Commentary

Stockard on the Stump: ‘Send lawyers, guns and money dad, get me out of this’

November 5, 2021 5:01 am
Gov. Bill Lee with Republican legislative leadership after a recent press conference. (Photo: John Partipilo)

Gov. Bill Lee with Republican legislative leadership after a recent press conference. (Photo: John Partipilo)

And I’m hiding in Honduras, I’m a desperate man, Send lawyers, guns and money, The sh-- has hit the fan.

– Warren Zevon

Caught between a Ford truck and a Russian spy disguised as a waitress, when did Tennessee’s Republican leaders realize they needed dad to “get me out of this”?

Truth be told, they probably had more than one awakening during last week’s “not so special” session.

A hint came when the Tennessee Business Roundtable sent out a missive — albeit belated — letting lawmakers know they opposed legislation that could put companies in a lurch between the state and federal governments, which are diametrically opposed on COVID-19 vaccine mandates.

Tennessee Business Roundtable logo

The first real wakeup call, though, came when a Senate committee killed a piece of legislation that would have allowed public officials to be punished for not enforcing a law. It wasn’t supposed to work that way, but a group of Republican and Democratic senators combined to reject it.

Presumably, the bill would have allowed the state to hammer any public leader with a $10,000 fine for declining to enforce rules against mask mandates or vaccine requirements.

Immediately after the vote, a break in the action came—at least to the public eye—when senators left the meeting room. They were promptly taken to the woodshed one at a time by Senate leadership and told they had to pass these bills because they were endangering the whole game plan for the House and Senate.

That bill never was revived. But the message was clear: We’re going to make this happen come hell or high water.

The real eye opener took place shortly thereafter when a Ford Motor Co. official sent a text to a senator letting him know they appreciated the $900 million incentive package for their planned electric truck and battery plant in West Tennessee, but we don’t like your mask legislation. Ford probably wasn’t enthused about the anti-vaccine part of the bill either.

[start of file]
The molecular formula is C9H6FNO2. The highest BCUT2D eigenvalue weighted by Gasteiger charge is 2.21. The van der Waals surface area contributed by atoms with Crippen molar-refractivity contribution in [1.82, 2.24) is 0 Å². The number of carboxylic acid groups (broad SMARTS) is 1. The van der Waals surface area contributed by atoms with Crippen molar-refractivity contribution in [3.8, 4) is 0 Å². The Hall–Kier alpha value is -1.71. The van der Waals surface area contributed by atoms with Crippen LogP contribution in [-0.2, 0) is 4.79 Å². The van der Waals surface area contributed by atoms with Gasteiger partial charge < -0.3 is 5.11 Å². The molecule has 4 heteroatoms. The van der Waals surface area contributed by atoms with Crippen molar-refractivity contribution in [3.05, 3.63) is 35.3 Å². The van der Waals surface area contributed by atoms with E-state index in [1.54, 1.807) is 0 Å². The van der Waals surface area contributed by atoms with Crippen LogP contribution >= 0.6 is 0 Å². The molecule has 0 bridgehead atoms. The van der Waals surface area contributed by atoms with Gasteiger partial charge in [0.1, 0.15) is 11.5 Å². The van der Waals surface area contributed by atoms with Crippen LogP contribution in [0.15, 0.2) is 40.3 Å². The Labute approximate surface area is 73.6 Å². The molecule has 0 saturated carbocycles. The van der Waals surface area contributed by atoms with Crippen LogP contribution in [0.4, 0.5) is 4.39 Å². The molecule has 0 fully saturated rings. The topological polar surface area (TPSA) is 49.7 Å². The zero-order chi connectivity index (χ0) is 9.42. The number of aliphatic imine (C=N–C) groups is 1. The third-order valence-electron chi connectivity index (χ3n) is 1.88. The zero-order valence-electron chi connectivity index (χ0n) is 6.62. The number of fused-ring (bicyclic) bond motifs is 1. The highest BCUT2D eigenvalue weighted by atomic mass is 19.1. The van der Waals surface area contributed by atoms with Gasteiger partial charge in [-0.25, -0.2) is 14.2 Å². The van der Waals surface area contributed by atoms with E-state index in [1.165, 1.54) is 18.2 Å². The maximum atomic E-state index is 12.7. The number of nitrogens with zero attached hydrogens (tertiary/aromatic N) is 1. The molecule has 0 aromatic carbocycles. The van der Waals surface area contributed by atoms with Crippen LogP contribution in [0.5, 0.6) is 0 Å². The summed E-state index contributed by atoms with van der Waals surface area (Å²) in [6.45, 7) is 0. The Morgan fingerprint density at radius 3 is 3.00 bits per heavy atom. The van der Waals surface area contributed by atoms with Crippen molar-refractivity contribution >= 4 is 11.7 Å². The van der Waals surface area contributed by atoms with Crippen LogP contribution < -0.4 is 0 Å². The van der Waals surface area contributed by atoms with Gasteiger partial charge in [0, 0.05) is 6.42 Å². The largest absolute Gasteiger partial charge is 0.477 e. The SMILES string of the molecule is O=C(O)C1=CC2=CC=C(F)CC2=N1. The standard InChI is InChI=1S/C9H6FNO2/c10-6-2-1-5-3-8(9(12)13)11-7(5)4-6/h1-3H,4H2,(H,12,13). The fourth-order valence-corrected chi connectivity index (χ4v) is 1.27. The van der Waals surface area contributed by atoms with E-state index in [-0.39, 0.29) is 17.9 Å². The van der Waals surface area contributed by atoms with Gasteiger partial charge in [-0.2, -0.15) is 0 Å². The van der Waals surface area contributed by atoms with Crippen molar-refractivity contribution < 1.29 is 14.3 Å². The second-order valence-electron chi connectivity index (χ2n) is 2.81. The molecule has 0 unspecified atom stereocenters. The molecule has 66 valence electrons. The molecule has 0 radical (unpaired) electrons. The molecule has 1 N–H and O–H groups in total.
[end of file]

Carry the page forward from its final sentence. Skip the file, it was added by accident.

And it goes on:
Thus, key lawmakers—who’d been getting grief from the far right fringes and threatened with primary opponents —went soul-searching for a way to salvage their session, the one Gov. Bill Lee refused to call. After all, he got what he wanted: a $5.8 billion investment from Ford.

You’d think that would be enough to make anyone happy. But in the words of ESPN prognosticator Lee Corso, “Not so fast, my friend.”

When Republican legislators named Comptroller Jason Mumpower “COVID czar” last week, they created more government instead of less, which is supposedly against the Republican creed. And they managed to drive a wedge between themselves and business groups.

Armed with enough signatures to call the Legislature back to town, some of which were written reluctantly, Lt. Gov. Randy McNally and House Speaker Cameron Sexton forged ahead and did what some good Republicans consider the unthinkable—they broke with the business community.

In a closed-door meeting held some time late last Friday night before a conference committee to work out differences between the House and Senate COVID-19 bills, negotiators decided to allow companies to require masks— at Ford’s behest—and they created a “COVID czar” in Comptroller Jason Mumpower, who will have the authority to decide which entities receiving federal grants and contracts can require vaccines.